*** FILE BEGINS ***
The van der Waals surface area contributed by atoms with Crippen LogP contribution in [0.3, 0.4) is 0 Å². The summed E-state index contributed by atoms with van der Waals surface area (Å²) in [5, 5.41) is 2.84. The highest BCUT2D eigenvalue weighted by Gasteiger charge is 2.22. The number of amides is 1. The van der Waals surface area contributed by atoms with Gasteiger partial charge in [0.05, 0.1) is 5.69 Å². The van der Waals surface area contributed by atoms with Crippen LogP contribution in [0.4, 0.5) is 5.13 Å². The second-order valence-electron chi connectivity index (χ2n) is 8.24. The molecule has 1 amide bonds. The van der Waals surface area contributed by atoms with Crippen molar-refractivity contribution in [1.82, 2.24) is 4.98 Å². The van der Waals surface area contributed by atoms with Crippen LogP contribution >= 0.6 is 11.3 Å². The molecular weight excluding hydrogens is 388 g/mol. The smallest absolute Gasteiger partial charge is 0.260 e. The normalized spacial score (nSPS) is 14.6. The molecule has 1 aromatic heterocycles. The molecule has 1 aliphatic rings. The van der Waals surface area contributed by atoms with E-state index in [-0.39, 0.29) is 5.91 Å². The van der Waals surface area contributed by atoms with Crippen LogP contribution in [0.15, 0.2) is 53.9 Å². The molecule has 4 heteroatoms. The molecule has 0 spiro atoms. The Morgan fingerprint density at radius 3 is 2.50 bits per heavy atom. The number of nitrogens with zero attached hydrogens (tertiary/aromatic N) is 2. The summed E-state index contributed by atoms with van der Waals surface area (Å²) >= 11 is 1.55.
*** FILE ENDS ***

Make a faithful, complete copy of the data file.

The van der Waals surface area contributed by atoms with Crippen LogP contribution in [0.3, 0.4) is 0 Å². The summed E-state index contributed by atoms with van der Waals surface area (Å²) in [5, 5.41) is 2.84. The highest BCUT2D eigenvalue weighted by Gasteiger charge is 2.22. The number of amides is 1. The van der Waals surface area contributed by atoms with Gasteiger partial charge in [0.05, 0.1) is 5.69 Å². The van der Waals surface area contributed by atoms with Crippen LogP contribution in [0.4, 0.5) is 5.13 Å². The second-order valence-electron chi connectivity index (χ2n) is 8.24. The molecule has 1 amide bonds. The van der Waals surface area contributed by atoms with Crippen molar-refractivity contribution in [1.82, 2.24) is 4.98 Å². The van der Waals surface area contributed by atoms with Crippen LogP contribution >= 0.6 is 11.3 Å². The molecular weight excluding hydrogens is 388 g/mol. The smallest absolute Gasteiger partial charge is 0.260 e. The normalized spacial score (nSPS) is 14.6. The molecule has 1 aromatic heterocycles. The molecule has 1 aliphatic rings. The van der Waals surface area contributed by atoms with E-state index in [-0.39, 0.29) is 5.91 Å². The van der Waals surface area contributed by atoms with Crippen LogP contribution in [0.15, 0.2) is 53.9 Å². The molecule has 4 heteroatoms. The molecule has 0 spiro atoms. The Morgan fingerprint density at radius 3 is 2.50 bits per heavy atom. The number of nitrogens with zero attached hydrogens (tertiary/aromatic N) is 2. The summed E-state index contributed by atoms with van der Waals surface area (Å²) >= 11 is 1.55.